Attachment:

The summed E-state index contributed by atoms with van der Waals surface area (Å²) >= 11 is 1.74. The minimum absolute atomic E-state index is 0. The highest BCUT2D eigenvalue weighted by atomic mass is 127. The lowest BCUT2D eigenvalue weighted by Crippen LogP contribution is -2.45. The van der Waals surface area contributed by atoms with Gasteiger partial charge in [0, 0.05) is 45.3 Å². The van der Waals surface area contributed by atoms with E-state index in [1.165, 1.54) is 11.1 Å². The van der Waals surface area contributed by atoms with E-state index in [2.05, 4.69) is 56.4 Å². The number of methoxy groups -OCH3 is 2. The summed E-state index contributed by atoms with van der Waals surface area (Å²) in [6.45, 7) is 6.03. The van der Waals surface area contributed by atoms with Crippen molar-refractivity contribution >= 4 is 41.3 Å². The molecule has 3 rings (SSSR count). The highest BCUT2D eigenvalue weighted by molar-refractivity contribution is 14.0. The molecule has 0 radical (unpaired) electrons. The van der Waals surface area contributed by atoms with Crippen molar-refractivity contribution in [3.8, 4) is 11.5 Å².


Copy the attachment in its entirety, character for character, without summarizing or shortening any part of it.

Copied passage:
The summed E-state index contributed by atoms with van der Waals surface area (Å²) >= 11 is 1.74. The minimum absolute atomic E-state index is 0. The highest BCUT2D eigenvalue weighted by atomic mass is 127. The lowest BCUT2D eigenvalue weighted by Crippen LogP contribution is -2.45. The van der Waals surface area contributed by atoms with Gasteiger partial charge in [0, 0.05) is 45.3 Å². The van der Waals surface area contributed by atoms with E-state index in [1.165, 1.54) is 11.1 Å². The van der Waals surface area contributed by atoms with E-state index in [2.05, 4.69) is 56.4 Å². The number of methoxy groups -OCH3 is 2. The summed E-state index contributed by atoms with van der Waals surface area (Å²) in [6.45, 7) is 6.03. The van der Waals surface area contributed by atoms with Crippen molar-refractivity contribution >= 4 is 41.3 Å². The molecule has 3 rings (SSSR count). The highest BCUT2D eigenvalue weighted by molar-refractivity contribution is 14.0. The molecule has 0 radical (unpaired) electrons. The van der Waals surface area contributed by atoms with Crippen molar-refractivity contribution in [3.8, 4) is 11.5 Å².